BOSTON -- While the Mets are planning a grand send-off for David Wright on Sept. 29 at Citi Field, that will not be the only time he appears in a game this month. Manager Mickey Callaway said Friday that he expects to use Wright "at least a couple" times as
BOSTON -- While the Mets are planning a grand send-off for David Wright on Sept. 29 at Citi Field, that will not be the only time he appears in a game this month. Manager Mickey Callaway said Friday that he expects to use Wright "at least a couple" times as a pinch-hitter from Sept. 25-28, as well, and potentially even during the Mets' final game of the season Sept. 30.
"I need to at least give him a few-innings heads-up," Callaway said of his plan to use Wright in other games. "We'll know how the game's going and things like that. He's definitely going to need a little time to prepare."
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Wright, who does not anticipate playing in the Majors after this season due to ongoing back, neck and shoulder injuries, will spend the team's 10-game road trip through Boston, Philadelphia and Washington going through what has become his regular workout progression. He will take early batting practice on the field when possible, otherwise in indoor cages. Wright will also field regular ground balls at third base, but he probably will not face any live pitching until he takes the field.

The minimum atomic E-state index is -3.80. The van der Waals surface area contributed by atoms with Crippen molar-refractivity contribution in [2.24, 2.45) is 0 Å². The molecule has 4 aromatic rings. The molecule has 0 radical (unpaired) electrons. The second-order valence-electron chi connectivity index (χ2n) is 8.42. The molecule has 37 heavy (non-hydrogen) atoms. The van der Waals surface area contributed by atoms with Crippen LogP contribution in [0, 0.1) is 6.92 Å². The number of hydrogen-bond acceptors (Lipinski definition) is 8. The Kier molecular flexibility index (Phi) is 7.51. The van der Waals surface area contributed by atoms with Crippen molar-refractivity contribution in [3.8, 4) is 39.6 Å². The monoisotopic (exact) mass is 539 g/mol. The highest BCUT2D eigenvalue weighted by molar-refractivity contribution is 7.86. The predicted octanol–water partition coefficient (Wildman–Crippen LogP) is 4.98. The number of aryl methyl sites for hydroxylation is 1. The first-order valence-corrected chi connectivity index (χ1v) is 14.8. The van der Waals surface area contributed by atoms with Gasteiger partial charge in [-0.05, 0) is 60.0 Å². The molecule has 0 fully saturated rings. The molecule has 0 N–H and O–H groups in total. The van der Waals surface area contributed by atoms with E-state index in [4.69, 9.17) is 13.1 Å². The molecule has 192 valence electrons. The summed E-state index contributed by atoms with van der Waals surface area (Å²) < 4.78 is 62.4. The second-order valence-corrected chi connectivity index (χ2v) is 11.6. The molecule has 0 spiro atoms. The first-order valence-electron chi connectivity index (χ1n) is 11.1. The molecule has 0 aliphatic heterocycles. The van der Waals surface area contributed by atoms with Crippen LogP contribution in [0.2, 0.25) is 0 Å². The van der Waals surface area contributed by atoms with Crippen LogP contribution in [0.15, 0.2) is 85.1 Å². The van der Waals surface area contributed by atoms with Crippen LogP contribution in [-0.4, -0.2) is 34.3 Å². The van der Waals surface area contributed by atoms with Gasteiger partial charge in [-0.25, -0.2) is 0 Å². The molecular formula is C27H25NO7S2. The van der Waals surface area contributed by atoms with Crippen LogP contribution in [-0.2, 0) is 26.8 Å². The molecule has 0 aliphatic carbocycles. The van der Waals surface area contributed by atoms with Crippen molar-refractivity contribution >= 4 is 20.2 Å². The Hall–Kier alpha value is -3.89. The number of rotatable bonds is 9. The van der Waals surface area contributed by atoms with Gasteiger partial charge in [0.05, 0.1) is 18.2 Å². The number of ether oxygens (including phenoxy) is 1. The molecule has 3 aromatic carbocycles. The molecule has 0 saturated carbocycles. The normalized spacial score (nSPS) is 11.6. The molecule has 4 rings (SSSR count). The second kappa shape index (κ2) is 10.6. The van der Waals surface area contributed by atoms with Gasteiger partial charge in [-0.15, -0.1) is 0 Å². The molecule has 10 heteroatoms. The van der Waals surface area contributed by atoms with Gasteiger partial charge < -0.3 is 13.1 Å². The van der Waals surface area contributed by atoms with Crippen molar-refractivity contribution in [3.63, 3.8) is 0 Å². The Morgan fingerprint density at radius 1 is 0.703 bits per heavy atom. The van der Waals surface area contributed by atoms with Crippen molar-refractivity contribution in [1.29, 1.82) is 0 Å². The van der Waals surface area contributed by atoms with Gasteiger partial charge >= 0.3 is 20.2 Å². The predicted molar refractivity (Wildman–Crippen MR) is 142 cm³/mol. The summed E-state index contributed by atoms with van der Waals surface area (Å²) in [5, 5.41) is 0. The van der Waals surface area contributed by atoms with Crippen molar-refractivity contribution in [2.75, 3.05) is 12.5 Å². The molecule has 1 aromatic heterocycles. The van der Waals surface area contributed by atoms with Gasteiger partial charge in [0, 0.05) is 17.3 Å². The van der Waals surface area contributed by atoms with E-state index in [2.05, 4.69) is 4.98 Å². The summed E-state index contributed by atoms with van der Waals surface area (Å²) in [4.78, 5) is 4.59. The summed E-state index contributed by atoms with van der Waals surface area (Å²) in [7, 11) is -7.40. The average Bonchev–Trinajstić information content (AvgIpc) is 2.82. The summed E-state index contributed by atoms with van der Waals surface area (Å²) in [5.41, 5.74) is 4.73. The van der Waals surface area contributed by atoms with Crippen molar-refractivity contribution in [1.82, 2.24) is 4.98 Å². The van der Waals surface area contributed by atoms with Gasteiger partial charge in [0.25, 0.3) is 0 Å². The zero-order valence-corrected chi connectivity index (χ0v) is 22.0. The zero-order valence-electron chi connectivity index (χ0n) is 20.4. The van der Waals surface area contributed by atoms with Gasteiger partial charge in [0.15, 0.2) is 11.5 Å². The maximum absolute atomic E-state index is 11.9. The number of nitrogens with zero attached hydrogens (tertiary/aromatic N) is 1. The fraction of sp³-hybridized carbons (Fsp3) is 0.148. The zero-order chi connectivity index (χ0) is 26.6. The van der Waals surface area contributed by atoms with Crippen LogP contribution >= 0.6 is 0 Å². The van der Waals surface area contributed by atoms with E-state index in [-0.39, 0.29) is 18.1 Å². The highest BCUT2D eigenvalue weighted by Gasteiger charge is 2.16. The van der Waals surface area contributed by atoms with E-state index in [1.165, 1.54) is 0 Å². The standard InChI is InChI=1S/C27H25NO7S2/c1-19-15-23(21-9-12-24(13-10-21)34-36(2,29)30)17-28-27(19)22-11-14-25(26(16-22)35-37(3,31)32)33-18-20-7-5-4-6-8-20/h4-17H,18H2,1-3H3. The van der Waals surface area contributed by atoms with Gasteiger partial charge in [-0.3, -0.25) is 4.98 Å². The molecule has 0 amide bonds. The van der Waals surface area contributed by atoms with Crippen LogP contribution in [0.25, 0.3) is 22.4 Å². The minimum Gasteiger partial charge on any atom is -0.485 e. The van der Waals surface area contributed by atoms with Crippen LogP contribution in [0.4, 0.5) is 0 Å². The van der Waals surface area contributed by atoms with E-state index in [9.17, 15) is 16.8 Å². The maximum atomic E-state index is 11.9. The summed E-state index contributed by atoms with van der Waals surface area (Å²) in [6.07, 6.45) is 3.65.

The Mets plan to activate Wright from the disabled list on Sept. 25, at which point they will consider him a pinch-hit option for all of their games. He is only scheduled to start at third base on Sept. 29.
When asked if he fears Wright hurting something during a pinch-hit appearance, Callaway was realistic.
"That's always a worry, at this point," Callaway said. "We just have to make sure that he's in a good spot, warmed up enough to go out there."
Water under the bridge
Todd Frazier said he harbors no ill will toward home-plate umpire Tom Hallion, who stood directly on home plate as Frazier rounded the bases Thursday on his walk-off homer.
"At first, I was just befuddled," said Frazier, who nearly ran into Hallion as he crossed home plate. "But hey, things happen only to me. The Jersey guy gets picked on."
Frazier has been an outspoken critic of Major League umpires this season, and he has twice been ejected for arguing balls and strikes. He also did not endear himself to umpires when he admitted to faking a catch of a foul pop last week in Los Angeles. (Frazier actually picked a toy baseball up off the ground after falling into the stands.)
But Frazier said he maintains a good relationship with umpires and an open dialogue with Joe Torre, MLB's chief baseball officer.
"People get over things," Frazier said. "I do. It's baseball. If you go 0-for-4, you're going to have to get over it. As an umpire, if you have a bad day, you're going to have to come back in three or four days as the home-plate umpire. … You have to get over things."
Anthony DiComo has covered the Mets for MLB.com since 2007. Follow him on Twitter @AnthonyDiComo, Instagram and Facebook.